Nurse practitioners and physician assistants are health professions begun in the United States in the 1960s in response to shortages and uneven distribution of physicians.
Summary: In 2010, approximately 56,000 nurse practitioners and 30,000 physician assistants were practicing primary care in the United States, according to research commissioned by the Agency for Healthcare Research and Quality.
Nurse practitioners (NPs) and physician assistants (PAs) are health professions begun in the United States in the 1960s in response to shortages and uneven distribution of physicians. They play important roles in many health care fields and especially in primary care.
The Centers for Medicare and Medicaid Services maintains the National Provider Identifier (NPI) dataset, which listed approximately 106,000 practicing nurse practitioners and 70,000 practicing physician assistants in 2010. This estimate represents approximately 10,000 fewer practicing physician assistants than projected by the American Academy of Physician Assistants (AAPA) and approximately 10,000 more nurse practitioners than report having NP in their title in a 2008 national survey.1
To estimate the number of nurse practitioners and physician assistants who are practicing primary care, the Robert Graham Center used the NPI dataset to examine the practice partners of each nurse practitioner and physician assistant. Using a novel imputation method that assigned field of practice (primary care or a subspecialty care) to each NP and PA based on the specialty of the professionals they work with, the Center estimated that less than half of physician assistants (approximately 30,000) and slightly more than half of nurse practitioners (approximately 56,000) are practicing primary care in 2010.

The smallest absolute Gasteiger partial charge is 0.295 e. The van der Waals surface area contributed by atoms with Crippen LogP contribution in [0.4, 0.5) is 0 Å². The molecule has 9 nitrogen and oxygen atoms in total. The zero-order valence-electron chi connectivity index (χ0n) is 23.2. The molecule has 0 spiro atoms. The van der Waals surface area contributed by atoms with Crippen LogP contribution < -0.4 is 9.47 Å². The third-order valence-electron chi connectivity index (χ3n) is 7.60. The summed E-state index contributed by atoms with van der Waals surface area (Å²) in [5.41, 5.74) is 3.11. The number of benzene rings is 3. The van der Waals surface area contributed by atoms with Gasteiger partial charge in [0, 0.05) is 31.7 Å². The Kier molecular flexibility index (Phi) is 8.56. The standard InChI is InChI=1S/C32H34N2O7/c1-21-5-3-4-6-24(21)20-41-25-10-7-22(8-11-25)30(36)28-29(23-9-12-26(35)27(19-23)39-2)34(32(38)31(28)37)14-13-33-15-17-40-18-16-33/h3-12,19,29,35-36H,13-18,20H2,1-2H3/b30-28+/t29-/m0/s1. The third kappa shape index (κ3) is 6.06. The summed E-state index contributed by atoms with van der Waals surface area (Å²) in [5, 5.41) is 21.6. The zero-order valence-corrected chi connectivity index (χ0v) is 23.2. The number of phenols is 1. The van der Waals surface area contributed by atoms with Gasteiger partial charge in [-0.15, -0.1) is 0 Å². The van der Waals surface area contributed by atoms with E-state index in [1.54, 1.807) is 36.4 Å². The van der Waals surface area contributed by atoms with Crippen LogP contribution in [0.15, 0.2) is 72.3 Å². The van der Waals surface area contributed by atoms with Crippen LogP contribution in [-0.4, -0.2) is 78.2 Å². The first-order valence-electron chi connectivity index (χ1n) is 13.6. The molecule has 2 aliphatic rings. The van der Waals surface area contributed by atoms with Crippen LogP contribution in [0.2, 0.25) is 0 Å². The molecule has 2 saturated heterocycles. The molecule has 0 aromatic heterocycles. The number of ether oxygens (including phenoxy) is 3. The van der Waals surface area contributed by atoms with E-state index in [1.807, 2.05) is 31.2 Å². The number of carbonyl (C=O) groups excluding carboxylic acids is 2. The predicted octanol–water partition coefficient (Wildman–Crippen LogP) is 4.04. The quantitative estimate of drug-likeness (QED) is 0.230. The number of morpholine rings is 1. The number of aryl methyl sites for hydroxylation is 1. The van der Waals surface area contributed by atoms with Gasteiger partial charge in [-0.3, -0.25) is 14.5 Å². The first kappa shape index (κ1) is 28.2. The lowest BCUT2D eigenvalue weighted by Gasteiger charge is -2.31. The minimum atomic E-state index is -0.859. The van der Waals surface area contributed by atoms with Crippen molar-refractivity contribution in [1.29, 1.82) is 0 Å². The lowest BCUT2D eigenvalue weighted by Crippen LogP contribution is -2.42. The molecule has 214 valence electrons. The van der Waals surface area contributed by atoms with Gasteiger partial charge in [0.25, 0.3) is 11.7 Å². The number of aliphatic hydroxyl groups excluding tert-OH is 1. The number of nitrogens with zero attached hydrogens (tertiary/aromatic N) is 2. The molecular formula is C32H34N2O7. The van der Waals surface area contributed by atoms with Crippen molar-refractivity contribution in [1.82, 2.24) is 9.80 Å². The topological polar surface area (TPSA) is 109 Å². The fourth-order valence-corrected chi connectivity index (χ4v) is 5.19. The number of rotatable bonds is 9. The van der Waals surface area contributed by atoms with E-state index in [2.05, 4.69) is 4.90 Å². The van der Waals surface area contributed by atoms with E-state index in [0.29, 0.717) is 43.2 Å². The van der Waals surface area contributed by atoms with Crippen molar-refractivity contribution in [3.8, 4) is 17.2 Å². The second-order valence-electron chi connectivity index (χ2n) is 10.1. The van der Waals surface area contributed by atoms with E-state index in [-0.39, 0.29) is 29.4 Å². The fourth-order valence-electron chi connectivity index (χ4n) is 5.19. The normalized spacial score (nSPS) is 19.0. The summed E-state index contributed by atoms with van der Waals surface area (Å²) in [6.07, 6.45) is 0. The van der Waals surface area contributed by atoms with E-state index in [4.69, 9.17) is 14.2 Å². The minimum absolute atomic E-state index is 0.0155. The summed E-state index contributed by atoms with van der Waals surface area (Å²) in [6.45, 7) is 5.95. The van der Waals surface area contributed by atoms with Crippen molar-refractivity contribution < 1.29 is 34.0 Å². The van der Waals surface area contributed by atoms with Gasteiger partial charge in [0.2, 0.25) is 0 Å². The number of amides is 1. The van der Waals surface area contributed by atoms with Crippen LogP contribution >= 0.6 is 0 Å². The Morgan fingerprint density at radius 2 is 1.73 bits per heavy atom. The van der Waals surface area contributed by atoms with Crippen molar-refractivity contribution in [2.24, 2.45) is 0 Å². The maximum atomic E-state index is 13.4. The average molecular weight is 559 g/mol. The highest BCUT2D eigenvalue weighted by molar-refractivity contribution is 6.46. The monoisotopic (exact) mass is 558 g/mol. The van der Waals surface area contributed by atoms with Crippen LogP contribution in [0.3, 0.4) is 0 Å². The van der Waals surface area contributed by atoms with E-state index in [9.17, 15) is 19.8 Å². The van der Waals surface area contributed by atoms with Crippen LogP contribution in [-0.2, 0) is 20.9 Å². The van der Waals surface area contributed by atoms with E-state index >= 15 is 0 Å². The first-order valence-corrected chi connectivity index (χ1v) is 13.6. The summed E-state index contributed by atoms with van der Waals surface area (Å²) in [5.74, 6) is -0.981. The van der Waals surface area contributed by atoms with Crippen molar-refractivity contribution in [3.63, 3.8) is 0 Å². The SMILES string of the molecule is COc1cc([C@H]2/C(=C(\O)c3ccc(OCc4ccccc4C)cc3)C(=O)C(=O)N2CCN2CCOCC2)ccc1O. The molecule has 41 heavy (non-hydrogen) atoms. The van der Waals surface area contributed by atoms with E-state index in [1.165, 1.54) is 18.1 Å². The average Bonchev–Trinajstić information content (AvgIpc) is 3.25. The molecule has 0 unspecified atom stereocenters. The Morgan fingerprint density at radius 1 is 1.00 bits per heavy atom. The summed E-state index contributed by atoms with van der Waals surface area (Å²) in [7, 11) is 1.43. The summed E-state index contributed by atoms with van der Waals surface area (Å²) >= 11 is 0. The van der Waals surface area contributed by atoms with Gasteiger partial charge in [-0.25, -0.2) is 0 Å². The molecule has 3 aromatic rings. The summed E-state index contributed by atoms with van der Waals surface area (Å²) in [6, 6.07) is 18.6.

Estimated number of nurse practitioners and physician assistants practicing primary care in the United States, 2010
|Provider type||Total||Percent primary care||Practicing primary care|
|This is one in a series being produced by the Agency for Healthcare Research and Quality's (AHRQ) Center for Primary Care, Prevention, and Clinical Partnerships to further inform policy discussions around the U.S. primary care workforce. Information is based on a comprehensive primary care workforce analysis conducted by the Robert Graham Center for AHRQ. Select for more in the Primary Care Workforce Facts and Stats series.|
1. The Registered Nurse Population: Findings from the 2008 National Sample Survey of Registered Nurses. Table 45, Appendix A. http://www.thefutureofnursing.org/sites/default/files/RN%20Nurse%20Population.pdf